There is going to be a new generation of widows and widowers.
Almost 3,000 people were killed in the Sept. 11, 2001 terror attacks. But sicknesses that resulted from the attacks may soon claim even more lives.
<b>The Guardian reports</b> at least 1,100 people have died as a result of illnesses contracted by exposure to toxic dust and ash at Ground Zero. More than 37,000 people have been officially listed as sick as a result of the attacks.
I'm very sorry that people are dying and if the EPA and I in any way contributed to that, I'm sorry.
Groups like <b>911 Health Watch have called </b>for a separate monument to those killed by diseases brought on by the attacks.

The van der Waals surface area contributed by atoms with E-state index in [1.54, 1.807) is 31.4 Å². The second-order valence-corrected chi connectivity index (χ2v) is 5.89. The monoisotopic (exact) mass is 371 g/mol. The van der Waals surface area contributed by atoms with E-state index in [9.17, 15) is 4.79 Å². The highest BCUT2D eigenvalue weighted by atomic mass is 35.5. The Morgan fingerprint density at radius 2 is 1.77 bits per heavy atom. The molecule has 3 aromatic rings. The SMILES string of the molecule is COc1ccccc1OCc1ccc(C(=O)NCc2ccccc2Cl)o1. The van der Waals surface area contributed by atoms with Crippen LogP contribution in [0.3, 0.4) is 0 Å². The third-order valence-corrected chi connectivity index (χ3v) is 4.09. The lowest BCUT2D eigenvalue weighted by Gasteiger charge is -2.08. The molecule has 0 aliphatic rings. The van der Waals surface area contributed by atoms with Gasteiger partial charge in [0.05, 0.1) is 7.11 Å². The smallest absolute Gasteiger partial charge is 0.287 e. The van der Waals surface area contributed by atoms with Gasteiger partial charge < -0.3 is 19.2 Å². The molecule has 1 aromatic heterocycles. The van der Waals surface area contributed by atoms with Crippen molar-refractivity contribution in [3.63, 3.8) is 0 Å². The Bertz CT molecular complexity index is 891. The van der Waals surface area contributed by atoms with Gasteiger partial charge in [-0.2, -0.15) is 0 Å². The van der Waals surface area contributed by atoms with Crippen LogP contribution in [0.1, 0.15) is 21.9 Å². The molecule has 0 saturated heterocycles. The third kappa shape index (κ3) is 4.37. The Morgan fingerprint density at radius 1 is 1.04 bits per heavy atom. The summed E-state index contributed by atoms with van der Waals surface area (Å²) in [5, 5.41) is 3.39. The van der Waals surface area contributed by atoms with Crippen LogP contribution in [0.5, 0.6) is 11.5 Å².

Former EPA head Christine Whitman said shortly after the attacks that the air was safe. She <b>told The Guardian recently that she was wrong</b>.
The diseases arose from "the pile," debris containing asbestos, lead, poisonous gases, oil and other substances.
<b>According to the World Trade Center Health Program,</b> at least 37,000 people suffer from respiratory or digestive illnesses or cancer as a result of the attacks. Gale Brewer, WTCHP Manhattan borough president, said the death toll from disease would soon eclipse the attacks' count.
It's such an unprecedented disaster. It's mind-boggling to think not just about the day but about the ripple effect on people's health.
There are no confirmed plans for a monument at the 9/11 site, but Brewer said Gov. Andrew Cuomo said "Sounds good" when she described the plan to him.